Admittedly, we’ve had a very mild winter, and while we can all be thankful that the worst is over, we are now facing a new driving challenge… rain. With temperatures on the rise across Canada, we are starting to experience slick roads and poor visibility. If you must drive in the rain, or while the roads are still wet, here are a few things to keep in mind.
Lights On, High Beams Off
In the gloom of a rainy day, one thing you want to maintain is visibility. Also, what better way than to turn on your headlights! They not only help you see outside your vehicle but also help other drivers to see you.
While headlights are a definite necessity, you do not want to blind other drivers with bright lights. If the murky haze were not tough enough being dazzled by someone’s high beams could momentarily blind other drivers. Or even worse, cause an accident. Use them with caution, as always.
Adjust your Speed Accordingly
Speed limits were established to maintain safety and order in good weather, but what about when the weather is poor? All bets are off. Reduce your speed and give yourself plenty of space between neighbours. Almost everyone else will be doing the same thing.
Hydroplaning is one of the many potential consequences of speeding on wet roads and one of the most dangerous. Unfamiliar with the term “hydroplaning”? It is when your tires skim the surface of the water instead of sluicing through it. When this happens, you can no longer steer or brake. You lose all control. The most unfortunate part about it is that you often won’t know you are hydroplaning until you skid out of control.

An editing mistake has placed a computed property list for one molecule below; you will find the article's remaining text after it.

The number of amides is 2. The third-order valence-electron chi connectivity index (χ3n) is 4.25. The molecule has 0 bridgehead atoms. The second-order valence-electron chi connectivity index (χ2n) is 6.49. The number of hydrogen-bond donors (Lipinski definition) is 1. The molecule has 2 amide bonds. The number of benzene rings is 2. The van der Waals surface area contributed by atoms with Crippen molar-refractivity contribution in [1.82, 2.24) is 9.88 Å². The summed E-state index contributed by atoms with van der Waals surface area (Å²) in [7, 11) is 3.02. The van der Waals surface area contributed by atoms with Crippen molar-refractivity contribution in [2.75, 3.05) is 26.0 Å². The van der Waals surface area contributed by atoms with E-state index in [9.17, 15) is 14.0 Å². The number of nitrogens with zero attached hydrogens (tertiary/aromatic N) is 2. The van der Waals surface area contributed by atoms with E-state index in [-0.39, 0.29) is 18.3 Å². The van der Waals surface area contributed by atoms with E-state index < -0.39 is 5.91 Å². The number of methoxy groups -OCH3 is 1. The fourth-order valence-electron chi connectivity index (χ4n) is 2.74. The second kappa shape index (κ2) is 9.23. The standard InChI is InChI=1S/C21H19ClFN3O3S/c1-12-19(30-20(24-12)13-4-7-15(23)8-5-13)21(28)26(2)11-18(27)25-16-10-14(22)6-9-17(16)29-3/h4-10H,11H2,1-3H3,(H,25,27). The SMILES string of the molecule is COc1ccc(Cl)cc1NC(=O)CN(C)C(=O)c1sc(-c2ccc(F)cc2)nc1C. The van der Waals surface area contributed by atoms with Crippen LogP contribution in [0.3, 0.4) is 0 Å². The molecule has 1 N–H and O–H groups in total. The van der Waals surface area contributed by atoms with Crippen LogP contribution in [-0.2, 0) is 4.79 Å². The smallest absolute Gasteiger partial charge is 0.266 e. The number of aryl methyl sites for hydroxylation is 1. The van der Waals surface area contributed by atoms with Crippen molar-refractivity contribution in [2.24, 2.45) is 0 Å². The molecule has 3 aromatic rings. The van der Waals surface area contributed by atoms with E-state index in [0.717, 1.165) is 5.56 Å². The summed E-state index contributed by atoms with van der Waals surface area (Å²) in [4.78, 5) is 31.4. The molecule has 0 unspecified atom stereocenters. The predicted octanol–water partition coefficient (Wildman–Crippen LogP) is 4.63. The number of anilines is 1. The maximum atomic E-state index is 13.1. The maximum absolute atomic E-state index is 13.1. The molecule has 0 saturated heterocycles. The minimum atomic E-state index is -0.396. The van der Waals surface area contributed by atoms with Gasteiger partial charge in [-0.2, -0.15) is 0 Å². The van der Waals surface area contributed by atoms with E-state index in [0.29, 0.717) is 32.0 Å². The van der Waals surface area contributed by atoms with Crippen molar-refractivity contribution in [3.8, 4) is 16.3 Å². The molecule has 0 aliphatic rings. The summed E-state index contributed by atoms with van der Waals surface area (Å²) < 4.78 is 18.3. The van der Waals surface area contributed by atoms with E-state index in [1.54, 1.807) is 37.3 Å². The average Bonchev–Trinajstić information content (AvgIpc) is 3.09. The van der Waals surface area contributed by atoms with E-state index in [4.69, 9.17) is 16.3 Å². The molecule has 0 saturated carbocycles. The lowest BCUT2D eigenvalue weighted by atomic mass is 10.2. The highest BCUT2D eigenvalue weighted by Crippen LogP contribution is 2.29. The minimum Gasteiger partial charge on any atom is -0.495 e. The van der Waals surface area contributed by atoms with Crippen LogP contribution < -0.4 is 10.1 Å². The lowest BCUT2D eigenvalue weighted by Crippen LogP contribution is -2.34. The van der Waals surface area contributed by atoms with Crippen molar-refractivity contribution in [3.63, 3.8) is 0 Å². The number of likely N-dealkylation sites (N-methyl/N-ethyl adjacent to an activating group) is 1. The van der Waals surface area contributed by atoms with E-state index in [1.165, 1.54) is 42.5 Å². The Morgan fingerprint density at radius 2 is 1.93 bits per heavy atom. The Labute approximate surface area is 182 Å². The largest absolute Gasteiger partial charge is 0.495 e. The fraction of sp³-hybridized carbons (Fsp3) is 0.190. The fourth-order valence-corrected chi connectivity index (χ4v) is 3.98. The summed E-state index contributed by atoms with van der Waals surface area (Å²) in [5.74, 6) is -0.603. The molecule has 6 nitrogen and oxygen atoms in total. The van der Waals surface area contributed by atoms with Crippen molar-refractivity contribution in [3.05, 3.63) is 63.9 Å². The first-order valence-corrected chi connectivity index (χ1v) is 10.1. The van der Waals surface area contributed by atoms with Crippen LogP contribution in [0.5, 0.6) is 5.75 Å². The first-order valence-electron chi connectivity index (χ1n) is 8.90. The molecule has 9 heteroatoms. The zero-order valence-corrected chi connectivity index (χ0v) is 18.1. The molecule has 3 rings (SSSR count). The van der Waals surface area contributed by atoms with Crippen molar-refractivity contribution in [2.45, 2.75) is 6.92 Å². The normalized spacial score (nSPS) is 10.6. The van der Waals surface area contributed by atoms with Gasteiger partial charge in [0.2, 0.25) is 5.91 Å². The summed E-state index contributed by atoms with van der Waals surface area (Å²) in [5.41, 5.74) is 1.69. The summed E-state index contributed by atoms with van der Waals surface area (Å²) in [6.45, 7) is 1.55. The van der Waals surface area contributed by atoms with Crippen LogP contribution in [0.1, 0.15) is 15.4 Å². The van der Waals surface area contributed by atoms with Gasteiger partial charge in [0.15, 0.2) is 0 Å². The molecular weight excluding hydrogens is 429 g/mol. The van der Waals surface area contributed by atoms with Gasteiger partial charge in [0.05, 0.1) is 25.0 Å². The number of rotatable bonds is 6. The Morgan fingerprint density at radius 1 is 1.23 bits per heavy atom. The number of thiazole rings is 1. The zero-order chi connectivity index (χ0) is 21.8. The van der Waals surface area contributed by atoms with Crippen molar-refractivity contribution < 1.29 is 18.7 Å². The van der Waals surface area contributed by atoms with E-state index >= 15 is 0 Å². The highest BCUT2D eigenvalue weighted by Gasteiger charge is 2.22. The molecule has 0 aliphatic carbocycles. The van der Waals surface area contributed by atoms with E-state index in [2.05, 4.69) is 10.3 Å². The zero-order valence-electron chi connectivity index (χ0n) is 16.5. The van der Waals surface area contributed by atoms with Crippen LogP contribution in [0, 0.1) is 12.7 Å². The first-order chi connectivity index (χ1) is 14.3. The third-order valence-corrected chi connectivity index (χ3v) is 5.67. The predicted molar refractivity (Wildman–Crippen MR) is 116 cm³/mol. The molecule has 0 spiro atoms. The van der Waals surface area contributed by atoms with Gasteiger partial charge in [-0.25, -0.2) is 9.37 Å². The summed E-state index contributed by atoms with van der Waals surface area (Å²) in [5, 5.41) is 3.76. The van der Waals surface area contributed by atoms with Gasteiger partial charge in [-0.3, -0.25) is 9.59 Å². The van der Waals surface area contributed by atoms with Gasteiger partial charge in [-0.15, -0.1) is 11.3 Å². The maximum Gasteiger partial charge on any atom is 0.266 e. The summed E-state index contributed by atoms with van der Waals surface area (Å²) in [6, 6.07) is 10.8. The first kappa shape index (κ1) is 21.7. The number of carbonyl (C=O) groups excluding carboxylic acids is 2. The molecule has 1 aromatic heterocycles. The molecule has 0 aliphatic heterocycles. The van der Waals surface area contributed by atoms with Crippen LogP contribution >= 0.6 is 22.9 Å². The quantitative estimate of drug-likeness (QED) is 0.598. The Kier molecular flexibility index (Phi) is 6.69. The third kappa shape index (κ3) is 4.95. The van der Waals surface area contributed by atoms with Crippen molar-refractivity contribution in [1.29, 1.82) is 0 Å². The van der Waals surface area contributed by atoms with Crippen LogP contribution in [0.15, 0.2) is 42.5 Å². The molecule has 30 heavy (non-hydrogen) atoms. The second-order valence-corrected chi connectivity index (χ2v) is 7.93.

You can prevent your chances of hydroplaning by decreasing your speed and maintaining complete awareness of everything around you. Be aware of how your vehicle is performing and of the other cars around you, and keep an eye on the weather and road conditions.
Avoid Flooded Roads
Always remember that floods are dangerous and crossing a washed out road should only be done if you are 100% confident that it is safe to do so. Not only is your safety at risk, but the water could also cause irrevocable damage to your vehicle (which may not be covered by insurance!)
If you think that the water is deeper than the bottom of your vehicle, or if the water can cover the bottom third of your tires, do not attempt to cross. Seek out an alternative route instead. If other cars are driving through the water without trouble, then you are probably okay to pass, as well.
In the end, what matters most is the safety of yourself and your fellow drivers. If visibility declines pull over to the side of the road and wait till showers subside. Alternatively, if you do not need to go out, stay put! However, if you do brave the roads, please keep these tips in mind.
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